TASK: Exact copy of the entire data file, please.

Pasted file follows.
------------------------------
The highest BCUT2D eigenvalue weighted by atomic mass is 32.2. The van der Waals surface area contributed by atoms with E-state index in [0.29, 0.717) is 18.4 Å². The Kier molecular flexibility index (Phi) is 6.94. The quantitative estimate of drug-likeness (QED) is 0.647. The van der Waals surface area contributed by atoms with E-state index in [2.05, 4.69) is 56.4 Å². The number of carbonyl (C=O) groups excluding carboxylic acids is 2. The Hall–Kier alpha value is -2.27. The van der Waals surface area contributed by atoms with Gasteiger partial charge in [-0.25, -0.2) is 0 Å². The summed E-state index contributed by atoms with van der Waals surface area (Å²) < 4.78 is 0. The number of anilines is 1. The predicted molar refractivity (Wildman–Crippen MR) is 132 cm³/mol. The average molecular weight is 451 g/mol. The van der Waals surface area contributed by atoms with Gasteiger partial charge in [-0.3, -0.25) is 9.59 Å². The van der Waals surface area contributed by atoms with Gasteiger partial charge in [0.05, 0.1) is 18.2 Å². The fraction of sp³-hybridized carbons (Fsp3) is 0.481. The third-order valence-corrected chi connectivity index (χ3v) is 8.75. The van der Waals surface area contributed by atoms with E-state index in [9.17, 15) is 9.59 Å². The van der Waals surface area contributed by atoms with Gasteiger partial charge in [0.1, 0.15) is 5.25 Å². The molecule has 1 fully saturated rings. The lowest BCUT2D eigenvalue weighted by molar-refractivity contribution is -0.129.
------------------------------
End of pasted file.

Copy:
The highest BCUT2D eigenvalue weighted by atomic mass is 32.2. The van der Waals surface area contributed by atoms with E-state index in [0.29, 0.717) is 18.4 Å². The Kier molecular flexibility index (Phi) is 6.94. The quantitative estimate of drug-likeness (QED) is 0.647. The van der Waals surface area contributed by atoms with E-state index in [2.05, 4.69) is 56.4 Å². The number of carbonyl (C=O) groups excluding carboxylic acids is 2. The Hall–Kier alpha value is -2.27. The van der Waals surface area contributed by atoms with Gasteiger partial charge in [-0.25, -0.2) is 0 Å². The summed E-state index contributed by atoms with van der Waals surface area (Å²) < 4.78 is 0. The number of anilines is 1. The predicted molar refractivity (Wildman–Crippen MR) is 132 cm³/mol. The average molecular weight is 451 g/mol. The van der Waals surface area contributed by atoms with Gasteiger partial charge in [-0.3, -0.25) is 9.59 Å². The van der Waals surface area contributed by atoms with Gasteiger partial charge in [0.05, 0.1) is 18.2 Å². The fraction of sp³-hybridized carbons (Fsp3) is 0.481. The third-order valence-corrected chi connectivity index (χ3v) is 8.75. The van der Waals surface area contributed by atoms with E-state index in [9.17, 15) is 9.59 Å². The van der Waals surface area contributed by atoms with Gasteiger partial charge in [0.1, 0.15) is 5.25 Å². The molecule has 1 fully saturated rings. The lowest BCUT2D eigenvalue weighted by molar-refractivity contribution is -0.129.